esp. at the time of the colonisation of Iceland, such nicknames were in

freq. use, as may be seen from the index in the Landnama; they gradually

went out of use, but still occur now and then throughout the whole

of the Saga period in Icel. down to the 14th century.

aukning, f., Old Engl. 'eeking,' increase, Stj. 100, 176, Sks. 137.

au-kvisi, a, m. [prop. auð-kvisi, from auð, easy, and kveistinn, touchy;

cp. kveisa, f. ulcus, dolor]; in old writers it is spelt with au or av,

and sometimes with a double k, ökkvisi, Bs. i. 497 vellum MS. A. M.

499; auðkvisi, Ld. 236 C and the vellum MS. A. M. 122 A to Sturl. ii.

8; aukvisi, MS. 122 B; O. H. (Ed. 1853) reads aucvisi; it means a weakly,

irritable, touchy person. Used esp. in the proverb, einn er au. ættar

hverrar, cp. the Engl. there is a black sheep in every flock, Hkr. ii. 238:

mun ek son minn láta heita Gizur; lítt hafa þeir aukvisar verit í

Haukdæla ætt er svá hafa heitið hér til, Sturl. ii. 8, at the birth of earl Gizur.

[The name Gizur was a famous name in this family, Gizur hviti, Gizur

biskup, Gizur Hallsson, etc.]

AULANDI, an indecl. adj., qs. al-landi, an GREEK in the proverb

Nj. 10, illt er þeim er au. er alinn. [The root is prob. al- (Lat. alius),

land, cp. A. S. ellend or elland (Hel. elilendi), alienus, peregrinus; Old

Engl. alyant; O. H. G. alilanta (whence N. H. G. elend, miser): there is

in Icel. also a form erlendr, prob. a corruption for ellendr. This root is

quite lost in the Scandin. idioms with the single exception of the proverb

mentioned above, and the altered form er-.] The MSS. of the Nj. I. c.

differ; some of them have á úlandi in two words, in terra malâ;

Johnsonius has not made out the meaning: the proper sense seems to be exul

ubique infelix. In olden times peregrinus and miser were synonymous,

the first in a proper, the last in a metaphorical sense: so the Lat. hostis

( = hospes) passed into the sense of enemy. The spelling with ö (ölandi)

ought perhaps to be preferred, although the change of vowel cannot be

easily accounted for.

auli, a, m. a dunce, aulaligr adj., aula-skapr m., aulast dep., etc., do

not occur, as it seems, in old writers; prop. a slug (?); cp. Ivar Aasen

s. vv. aula, auling.

aum-hjartaðr, adj. tender-hearted, charitable, Stj. 547, Hom. 109.

aumindi, n. painful feeling from a wound or the like, Fél. ix. 192.

aumingi, ja, m. a wretch, in Icel. in a compassionate sense; Guðs a.,

655 xxxii. 15, Bs. i. 74, Hom. 87.

aumka, að, to bewail, to complain, esp. in the impers. phrase, a. sik, to

feel compassion for, Bær. II, Al. 10, Róm. 182, Bret. 98, Fagrsk. ch. 34;

now freq. used in reflex., aumkast yfir e-t, to pity.

aumkan, f. lamentation, wailing. El. 10.

aumleikr, m. misery, Stj. 428, Bs. i. 321; now also used of the sore

feeling of a wound or the like, v. aumr.

aumligr, adj. and -liga, adv. [A. S. earmlic] , poorly, wretched, Grett.

161, Fms. i. 138, v. 218, Sturl. ii. 13, Bær. 4, Magn. 432, H. E. iii. 366.

aum-neglurr, more correctly anneglur, cp. the Engl. agnail, hangnail,

or naugnail, Fél. ix. 192; the lunula unguium is in Icel. called anneglur,

and so is the skin round the finger-nail, id.

AUMR, adj. [Ulf. has arms = miser; Dan. and Swed. öm], seems with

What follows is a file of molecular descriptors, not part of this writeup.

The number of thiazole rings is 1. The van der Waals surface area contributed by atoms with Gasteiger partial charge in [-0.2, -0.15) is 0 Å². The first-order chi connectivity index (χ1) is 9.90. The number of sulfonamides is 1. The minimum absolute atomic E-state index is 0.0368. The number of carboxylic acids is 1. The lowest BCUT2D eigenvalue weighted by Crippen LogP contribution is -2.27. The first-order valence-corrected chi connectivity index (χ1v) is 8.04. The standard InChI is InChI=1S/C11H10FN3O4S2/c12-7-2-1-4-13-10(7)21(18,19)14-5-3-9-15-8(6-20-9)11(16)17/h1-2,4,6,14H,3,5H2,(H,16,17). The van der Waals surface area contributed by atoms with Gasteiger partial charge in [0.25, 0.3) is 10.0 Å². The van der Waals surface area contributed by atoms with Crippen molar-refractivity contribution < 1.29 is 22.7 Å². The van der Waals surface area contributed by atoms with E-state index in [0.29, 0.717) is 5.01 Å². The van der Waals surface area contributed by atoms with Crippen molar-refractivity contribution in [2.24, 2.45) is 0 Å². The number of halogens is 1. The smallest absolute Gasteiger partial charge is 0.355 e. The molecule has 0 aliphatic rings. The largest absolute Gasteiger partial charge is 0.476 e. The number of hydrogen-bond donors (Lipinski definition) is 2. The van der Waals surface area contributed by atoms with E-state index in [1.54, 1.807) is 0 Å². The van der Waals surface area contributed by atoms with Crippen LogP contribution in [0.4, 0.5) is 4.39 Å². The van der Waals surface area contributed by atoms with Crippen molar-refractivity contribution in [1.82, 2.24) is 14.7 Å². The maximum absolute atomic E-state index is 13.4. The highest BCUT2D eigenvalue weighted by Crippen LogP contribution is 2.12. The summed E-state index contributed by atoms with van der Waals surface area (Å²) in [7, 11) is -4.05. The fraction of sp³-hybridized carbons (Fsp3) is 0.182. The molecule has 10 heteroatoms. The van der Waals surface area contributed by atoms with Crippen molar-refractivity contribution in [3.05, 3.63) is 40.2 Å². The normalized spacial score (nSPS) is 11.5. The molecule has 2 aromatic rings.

all its compounds to be a Scandin. word. It originally probably meant

sore, aching, touchy, tender. In mod. Icel. it is sometimes used in this

sense, in Dan. and Swed. only = sore, and metaph. tender. 2. metaph.

poorly, miserable, unhappy; styrkstú, aumr, strengthen thyself, wretched

man, Orkn. 153, Hom. 15, 16, Th. 6, 16: in a bad sense = armr, Fms.

ix. 414.

aum-staddr, adj. part, in a poor, wretched state, Stj. 475.

AUNGR, adj. pron., Lat. nullus, none, v. engi, enginn.

AUNGR, adj. narrow, Lat. angustus, v. ongr.

aung-vit, n., medic, lipothymia, a fainting-fit, Fél. ix. 193.

AURAR, m. pl. money, aura- in compds, v. eyrir.

aur-borð, n. the second plank from the keel of a boat, Vellekla and

Edda (Gl.)

aur-falr, s, m. [aurr, lutum, falr], the spike at the butt-end of a spear,

Gr. GREEK þeir settu niðr aurfalina er þeir stóðu ok studdust við

spjót sín, Fms. i. 280; síðan mældi hann grundvöll húsgörðarinnar fyrir

þórhalli með aurfalnum á spjóti sínu, ii. 230; Abner sneri spjótinu í

hendi sér ok lagði aurfalnum framan í kviðinn, Stj. 497, 2 Sam. ii. 23

(in Engl. Vers. 'the hinder end of the spear'), Art. 105. β. used of

an arrow, Fb. iii. 406.

aur-gáti, a, m. [qs. ör-gáti, ör- and geta], a tit-bit, good cheer, good

treatment, a rare and now obsolete word; mun ekki af sparat, at veita

oss allan þann a. er til er, Fms. xi. 341; um tilföng veizlunnar, sem bezt

búandi allan a., Mar. 97; af þeim örgáta sem hon hafði framast föng til,

655 xxxi. 2.

aurigr, adj., only in the contr. forms aurgan (acc.), aurgu (dat.), clayey,

muddy, Vsp. 31, Ls. 48; cp. úrigr, madidus.

AURR, s, m., prop. wet clay or loam, but also in Eggert Itin. p. 682

of a sort of clay, cp. Ivar Aasen s. v. aur. In A. S. eâr is humus; in

the Alvismál one of the names of the earth is aurr (kalla aur uppregin).

In the Völuspá the purling water of the well of Urda is called aurr;

hence the paraphrase in the Edda, þær taka hvern dag vatn í brunninum,

ok með aurinn (the clay, humus) er liggr um brunninn, ok ausa upp yfir

askinn. Elsewhere used simply of mud, wet soil, aurr etr iljar en ofan

kuldi, Gs. 15; auri trödd und jóa fótum, Gh. 16; ok við aur ægir hjarna,

bragnings burs of blandinn varð, his brains were mixed with the mud,